Biologic width is a term that refers to the attachment of tissues, connective tissue and epithelium, to the tooth surface. Maintaining this dimension of attachment when performing restorations is necessary to maintain healthy periodontal tissues. In a study by Garguilo and colleagues, this attachment dimension was found to be 1.07mm for connective tissue fibers, 0.97mm for epithelium attachment and 0.67mm for sulcus depth. These dimensions make up the biologic width.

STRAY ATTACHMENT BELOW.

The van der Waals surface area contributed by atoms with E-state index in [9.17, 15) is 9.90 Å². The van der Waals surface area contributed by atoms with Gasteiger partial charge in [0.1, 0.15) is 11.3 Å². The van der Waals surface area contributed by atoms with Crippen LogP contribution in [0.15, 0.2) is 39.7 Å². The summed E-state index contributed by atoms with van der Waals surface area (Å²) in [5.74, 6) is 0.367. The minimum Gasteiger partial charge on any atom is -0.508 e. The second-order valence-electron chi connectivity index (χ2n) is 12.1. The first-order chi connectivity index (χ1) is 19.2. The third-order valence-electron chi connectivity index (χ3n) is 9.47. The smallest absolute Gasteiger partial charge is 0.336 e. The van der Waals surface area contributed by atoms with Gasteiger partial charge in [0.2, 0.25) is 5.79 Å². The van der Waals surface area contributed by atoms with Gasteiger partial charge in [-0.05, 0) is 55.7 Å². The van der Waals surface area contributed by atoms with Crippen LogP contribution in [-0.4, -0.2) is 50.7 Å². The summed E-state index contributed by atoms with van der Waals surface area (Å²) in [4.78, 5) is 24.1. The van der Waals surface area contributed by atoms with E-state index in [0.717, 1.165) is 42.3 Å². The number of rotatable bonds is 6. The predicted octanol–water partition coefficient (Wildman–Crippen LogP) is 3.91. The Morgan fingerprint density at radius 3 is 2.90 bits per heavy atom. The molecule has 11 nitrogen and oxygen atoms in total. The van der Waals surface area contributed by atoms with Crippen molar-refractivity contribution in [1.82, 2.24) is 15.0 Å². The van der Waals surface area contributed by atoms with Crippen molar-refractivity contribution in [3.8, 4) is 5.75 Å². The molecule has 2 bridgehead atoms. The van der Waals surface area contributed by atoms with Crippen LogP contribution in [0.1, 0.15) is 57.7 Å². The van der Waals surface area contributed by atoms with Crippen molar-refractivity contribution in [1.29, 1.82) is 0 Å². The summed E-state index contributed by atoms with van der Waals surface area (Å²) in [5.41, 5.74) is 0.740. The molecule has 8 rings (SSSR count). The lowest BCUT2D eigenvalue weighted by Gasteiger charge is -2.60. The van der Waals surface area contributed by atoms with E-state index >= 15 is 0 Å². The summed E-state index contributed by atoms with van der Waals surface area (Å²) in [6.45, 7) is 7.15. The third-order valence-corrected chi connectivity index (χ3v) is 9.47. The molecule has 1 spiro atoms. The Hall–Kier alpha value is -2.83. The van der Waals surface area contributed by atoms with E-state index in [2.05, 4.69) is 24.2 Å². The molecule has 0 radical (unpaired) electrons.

When a restoration has to be placed below the gum, it often violates the biologic width of health. When we use a bur on the tooth below the gingiva we often remove the organized tissues of the periodontium which lead to inflammation and disease.
Multiple studies have shown that subgingival margins are associated with gingival inflammation. Studies by Maynard and Wilson have shown that violating the biologic width will lead to progressive inflammation and loss of connective tissue fiber attachment to the tooth.
In short, the restoration margin needs to be at least 3 mm from bone or a crown lengthening needs to be performed.